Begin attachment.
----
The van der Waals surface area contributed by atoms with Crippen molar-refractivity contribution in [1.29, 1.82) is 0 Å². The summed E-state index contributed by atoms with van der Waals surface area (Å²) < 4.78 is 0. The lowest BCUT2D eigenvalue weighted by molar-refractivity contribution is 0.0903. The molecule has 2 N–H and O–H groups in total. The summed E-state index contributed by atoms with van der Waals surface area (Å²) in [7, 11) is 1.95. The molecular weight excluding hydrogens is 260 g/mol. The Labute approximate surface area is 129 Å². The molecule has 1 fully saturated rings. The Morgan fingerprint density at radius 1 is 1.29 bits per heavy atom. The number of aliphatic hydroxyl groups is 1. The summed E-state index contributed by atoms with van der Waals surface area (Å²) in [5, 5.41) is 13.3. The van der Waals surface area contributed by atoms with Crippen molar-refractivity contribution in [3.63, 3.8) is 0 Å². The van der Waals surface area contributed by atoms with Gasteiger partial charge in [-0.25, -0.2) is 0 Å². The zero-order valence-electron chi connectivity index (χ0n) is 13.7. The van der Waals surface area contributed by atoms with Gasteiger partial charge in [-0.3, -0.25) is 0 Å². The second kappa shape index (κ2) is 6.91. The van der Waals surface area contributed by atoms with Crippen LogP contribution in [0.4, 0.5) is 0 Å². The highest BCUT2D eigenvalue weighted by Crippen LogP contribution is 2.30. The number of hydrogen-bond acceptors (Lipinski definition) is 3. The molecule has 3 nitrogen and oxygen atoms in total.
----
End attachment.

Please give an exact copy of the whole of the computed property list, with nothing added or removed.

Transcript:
The van der Waals surface area contributed by atoms with Crippen molar-refractivity contribution in [1.29, 1.82) is 0 Å². The summed E-state index contributed by atoms with van der Waals surface area (Å²) < 4.78 is 0. The lowest BCUT2D eigenvalue weighted by molar-refractivity contribution is 0.0903. The molecule has 2 N–H and O–H groups in total. The summed E-state index contributed by atoms with van der Waals surface area (Å²) in [7, 11) is 1.95. The molecular weight excluding hydrogens is 260 g/mol. The Labute approximate surface area is 129 Å². The molecule has 1 fully saturated rings. The Morgan fingerprint density at radius 1 is 1.29 bits per heavy atom. The number of aliphatic hydroxyl groups is 1. The summed E-state index contributed by atoms with van der Waals surface area (Å²) in [5, 5.41) is 13.3. The van der Waals surface area contributed by atoms with Crippen molar-refractivity contribution in [3.63, 3.8) is 0 Å². The van der Waals surface area contributed by atoms with Gasteiger partial charge in [-0.25, -0.2) is 0 Å². The zero-order valence-electron chi connectivity index (χ0n) is 13.7. The van der Waals surface area contributed by atoms with Gasteiger partial charge in [-0.3, -0.25) is 0 Å². The second kappa shape index (κ2) is 6.91. The van der Waals surface area contributed by atoms with Crippen LogP contribution in [0.4, 0.5) is 0 Å². The highest BCUT2D eigenvalue weighted by Crippen LogP contribution is 2.30. The number of hydrogen-bond acceptors (Lipinski definition) is 3. The molecule has 3 nitrogen and oxygen atoms in total.